"Among other things, police said that he had gone to Pakistan to train the 10 Pakistani terrorists in the 26/11 attack to speak Hindi."
Mumbai, April 29 - The Bombay High Court Tuesday dismissed a plea by terror acused Sayyed Zabiuddin Ansari, alias Abu Jundal, to quash a Maharashtra government order banning his court appearances on security grounds, his lawyer said.
Jundal had filed a plea in July 2013 challenging the government resolution -, contending that he had a right under the Constitution to appear before courts to defend himself in various cases filed against him, said his lawyer Ejaz Naqvi.
A division bench comprising Justice N. Patil and A. Prabhudesai said that there were several criminal cases pending against Jundal, including the 26/11 Mumbai terror attacks case, the Aurangabad arms haul case and the conspiracy to attack the Nashik police academy.
In view of the sensitive nature of these cases, there may be danger to Jundal's life, as informed by police to the state government. Therefore, the court cannot interfere by quashing the GR. Moreover, the trial court had the powers to summon him when necessary, the court ruled.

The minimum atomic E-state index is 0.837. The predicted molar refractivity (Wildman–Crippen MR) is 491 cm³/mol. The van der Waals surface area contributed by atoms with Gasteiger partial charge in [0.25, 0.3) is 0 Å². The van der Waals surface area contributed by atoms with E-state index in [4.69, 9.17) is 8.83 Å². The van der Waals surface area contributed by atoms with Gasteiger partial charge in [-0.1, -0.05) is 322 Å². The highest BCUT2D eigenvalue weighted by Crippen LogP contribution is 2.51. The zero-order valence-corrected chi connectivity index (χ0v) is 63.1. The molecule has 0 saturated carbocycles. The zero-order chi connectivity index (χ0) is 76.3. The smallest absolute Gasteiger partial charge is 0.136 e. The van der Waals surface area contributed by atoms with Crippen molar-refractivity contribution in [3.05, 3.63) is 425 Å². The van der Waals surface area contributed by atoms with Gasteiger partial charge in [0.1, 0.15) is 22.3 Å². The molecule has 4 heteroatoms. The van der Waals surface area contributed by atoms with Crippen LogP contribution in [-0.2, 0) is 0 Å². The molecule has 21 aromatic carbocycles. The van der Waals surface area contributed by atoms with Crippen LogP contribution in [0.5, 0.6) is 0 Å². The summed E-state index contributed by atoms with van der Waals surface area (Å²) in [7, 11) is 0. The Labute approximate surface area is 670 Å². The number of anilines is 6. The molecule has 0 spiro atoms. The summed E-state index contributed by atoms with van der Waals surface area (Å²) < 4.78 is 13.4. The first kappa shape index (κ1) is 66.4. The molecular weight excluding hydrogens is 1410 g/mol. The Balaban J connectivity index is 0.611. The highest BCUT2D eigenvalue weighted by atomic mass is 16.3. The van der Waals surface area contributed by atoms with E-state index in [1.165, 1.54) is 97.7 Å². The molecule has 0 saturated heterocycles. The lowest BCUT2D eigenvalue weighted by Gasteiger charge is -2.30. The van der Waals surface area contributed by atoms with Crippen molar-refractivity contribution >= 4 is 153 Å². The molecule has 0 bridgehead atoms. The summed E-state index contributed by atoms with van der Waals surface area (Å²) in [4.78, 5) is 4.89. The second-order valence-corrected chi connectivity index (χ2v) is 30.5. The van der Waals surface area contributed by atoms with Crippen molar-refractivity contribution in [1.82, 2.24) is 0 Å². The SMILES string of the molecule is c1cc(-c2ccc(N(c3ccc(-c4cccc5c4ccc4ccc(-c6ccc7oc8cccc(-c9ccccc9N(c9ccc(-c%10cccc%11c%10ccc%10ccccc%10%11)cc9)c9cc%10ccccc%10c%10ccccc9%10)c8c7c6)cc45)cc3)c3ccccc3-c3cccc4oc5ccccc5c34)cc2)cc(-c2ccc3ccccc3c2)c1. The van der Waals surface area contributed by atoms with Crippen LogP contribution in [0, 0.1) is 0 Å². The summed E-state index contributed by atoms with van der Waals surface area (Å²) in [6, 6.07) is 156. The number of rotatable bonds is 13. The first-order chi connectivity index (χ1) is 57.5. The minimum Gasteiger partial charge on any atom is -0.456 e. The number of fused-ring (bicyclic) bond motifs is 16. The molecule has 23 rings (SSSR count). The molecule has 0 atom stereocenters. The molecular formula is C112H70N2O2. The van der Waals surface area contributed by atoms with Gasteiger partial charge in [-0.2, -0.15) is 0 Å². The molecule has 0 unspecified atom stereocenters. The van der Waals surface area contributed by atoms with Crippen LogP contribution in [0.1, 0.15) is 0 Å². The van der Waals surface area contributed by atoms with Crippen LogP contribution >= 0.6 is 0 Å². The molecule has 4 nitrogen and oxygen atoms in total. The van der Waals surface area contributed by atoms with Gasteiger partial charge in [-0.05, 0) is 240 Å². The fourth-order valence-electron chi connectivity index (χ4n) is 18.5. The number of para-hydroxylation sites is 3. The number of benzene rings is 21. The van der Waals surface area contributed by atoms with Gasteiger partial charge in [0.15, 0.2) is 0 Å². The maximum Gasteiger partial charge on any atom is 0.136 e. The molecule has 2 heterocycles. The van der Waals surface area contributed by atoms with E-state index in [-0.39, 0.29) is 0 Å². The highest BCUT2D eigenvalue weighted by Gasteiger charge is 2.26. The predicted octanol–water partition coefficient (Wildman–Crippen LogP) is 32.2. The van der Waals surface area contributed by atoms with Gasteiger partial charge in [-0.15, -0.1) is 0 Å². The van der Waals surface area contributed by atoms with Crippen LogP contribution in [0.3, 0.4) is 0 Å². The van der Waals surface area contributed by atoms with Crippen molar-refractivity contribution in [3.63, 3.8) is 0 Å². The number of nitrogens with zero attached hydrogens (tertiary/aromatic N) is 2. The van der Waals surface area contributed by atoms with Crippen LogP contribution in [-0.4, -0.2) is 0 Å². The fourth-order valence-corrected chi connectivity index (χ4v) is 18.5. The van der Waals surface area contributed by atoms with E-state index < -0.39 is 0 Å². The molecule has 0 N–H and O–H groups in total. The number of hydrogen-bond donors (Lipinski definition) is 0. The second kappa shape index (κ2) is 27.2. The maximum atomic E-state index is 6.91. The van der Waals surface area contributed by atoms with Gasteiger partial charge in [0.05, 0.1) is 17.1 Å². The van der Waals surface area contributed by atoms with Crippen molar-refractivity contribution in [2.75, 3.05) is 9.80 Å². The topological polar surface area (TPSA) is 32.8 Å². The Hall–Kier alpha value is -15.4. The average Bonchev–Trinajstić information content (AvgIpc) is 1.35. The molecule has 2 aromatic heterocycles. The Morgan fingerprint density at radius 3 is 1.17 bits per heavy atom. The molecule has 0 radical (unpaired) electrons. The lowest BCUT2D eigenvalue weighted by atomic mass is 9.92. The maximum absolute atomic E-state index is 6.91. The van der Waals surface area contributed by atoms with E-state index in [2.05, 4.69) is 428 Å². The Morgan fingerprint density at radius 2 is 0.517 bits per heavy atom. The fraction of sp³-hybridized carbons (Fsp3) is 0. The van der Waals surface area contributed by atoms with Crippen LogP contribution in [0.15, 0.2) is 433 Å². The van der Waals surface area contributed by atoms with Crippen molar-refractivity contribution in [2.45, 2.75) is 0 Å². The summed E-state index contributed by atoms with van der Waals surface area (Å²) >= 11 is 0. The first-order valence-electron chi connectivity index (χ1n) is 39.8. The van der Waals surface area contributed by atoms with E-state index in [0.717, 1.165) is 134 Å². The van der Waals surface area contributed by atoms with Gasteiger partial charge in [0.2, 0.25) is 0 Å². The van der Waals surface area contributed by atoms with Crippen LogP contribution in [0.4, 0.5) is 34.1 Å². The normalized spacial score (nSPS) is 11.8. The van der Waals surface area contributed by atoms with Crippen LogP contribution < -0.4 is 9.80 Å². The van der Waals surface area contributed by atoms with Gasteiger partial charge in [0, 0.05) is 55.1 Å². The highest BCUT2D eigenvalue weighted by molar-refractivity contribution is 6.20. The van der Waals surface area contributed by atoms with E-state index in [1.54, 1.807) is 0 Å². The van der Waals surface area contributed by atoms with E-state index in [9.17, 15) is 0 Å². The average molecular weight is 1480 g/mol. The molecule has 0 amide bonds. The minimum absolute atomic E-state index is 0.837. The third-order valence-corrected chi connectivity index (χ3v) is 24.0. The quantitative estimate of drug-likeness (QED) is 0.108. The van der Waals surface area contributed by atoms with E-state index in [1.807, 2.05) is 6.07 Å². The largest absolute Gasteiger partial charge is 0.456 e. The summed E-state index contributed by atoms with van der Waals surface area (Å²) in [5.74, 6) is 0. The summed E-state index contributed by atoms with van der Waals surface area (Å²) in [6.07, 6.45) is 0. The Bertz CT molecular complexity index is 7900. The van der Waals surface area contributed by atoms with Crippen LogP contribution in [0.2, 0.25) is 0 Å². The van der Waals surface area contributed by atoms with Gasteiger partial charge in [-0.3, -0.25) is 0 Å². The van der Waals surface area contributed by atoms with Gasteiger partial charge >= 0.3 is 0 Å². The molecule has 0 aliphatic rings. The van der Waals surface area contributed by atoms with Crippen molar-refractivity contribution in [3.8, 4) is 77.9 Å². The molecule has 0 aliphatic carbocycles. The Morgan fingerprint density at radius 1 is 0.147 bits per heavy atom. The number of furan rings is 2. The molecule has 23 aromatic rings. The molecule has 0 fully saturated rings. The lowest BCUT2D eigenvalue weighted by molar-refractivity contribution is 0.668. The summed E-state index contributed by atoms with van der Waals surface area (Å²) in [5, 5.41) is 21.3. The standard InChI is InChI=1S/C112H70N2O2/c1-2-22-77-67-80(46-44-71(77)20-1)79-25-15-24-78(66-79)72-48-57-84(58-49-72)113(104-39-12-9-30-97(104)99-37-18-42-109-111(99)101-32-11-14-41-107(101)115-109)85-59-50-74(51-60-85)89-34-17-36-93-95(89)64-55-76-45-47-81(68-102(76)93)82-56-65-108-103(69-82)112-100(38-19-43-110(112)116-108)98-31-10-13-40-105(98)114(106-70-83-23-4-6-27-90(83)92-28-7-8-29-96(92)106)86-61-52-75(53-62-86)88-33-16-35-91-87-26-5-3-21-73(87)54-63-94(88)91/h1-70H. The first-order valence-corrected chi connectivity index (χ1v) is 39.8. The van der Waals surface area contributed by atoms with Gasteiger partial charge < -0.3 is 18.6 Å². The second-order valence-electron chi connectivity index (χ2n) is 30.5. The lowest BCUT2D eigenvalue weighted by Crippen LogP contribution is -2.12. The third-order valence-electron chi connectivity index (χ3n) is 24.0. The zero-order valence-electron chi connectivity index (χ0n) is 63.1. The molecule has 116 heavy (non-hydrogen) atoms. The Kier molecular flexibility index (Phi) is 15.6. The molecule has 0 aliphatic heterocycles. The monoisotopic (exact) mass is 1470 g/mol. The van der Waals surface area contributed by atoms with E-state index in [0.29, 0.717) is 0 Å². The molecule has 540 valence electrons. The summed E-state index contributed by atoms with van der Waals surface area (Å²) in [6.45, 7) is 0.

The judges further asked that if Jundal was allowed to come to the court and something happened, who would be responsible.
Government pleader J.P. Yagnik informed the court that Mumbai Police commissioner had informed the state government of the threats to Jundal's life, following which the state issued the GR May 23, 2013, imposing a ban on his physical appearances in cases where he is an accused.
Moreover, Jundal could be produced whenever required through video-conferencing and his physical appearance was not necessary, Jagnik pointed out.
Naqvi contended that the GR violated the fundamental right of public hearing, a free and fair trial, hence it was arbitrary, unconstitutional and void.
Jundal is currently lodged in isolation at the high security Arthur Road Central Jail since February 2013.
Among other things, police said that he had gone to Pakistan to train the 10 Pakistani terrorists in the 26/11 attack to speak Hindi.
Naqvi said that the rare GR has earlier been issued only on two occasions in recent years - first for Saquib Nachan, an accused in several Mumbai blasts including Ghatkopar, Vile Parle, and later for Pakistani terrorist Ajmal Amir Kasab, who was hanged two years ago.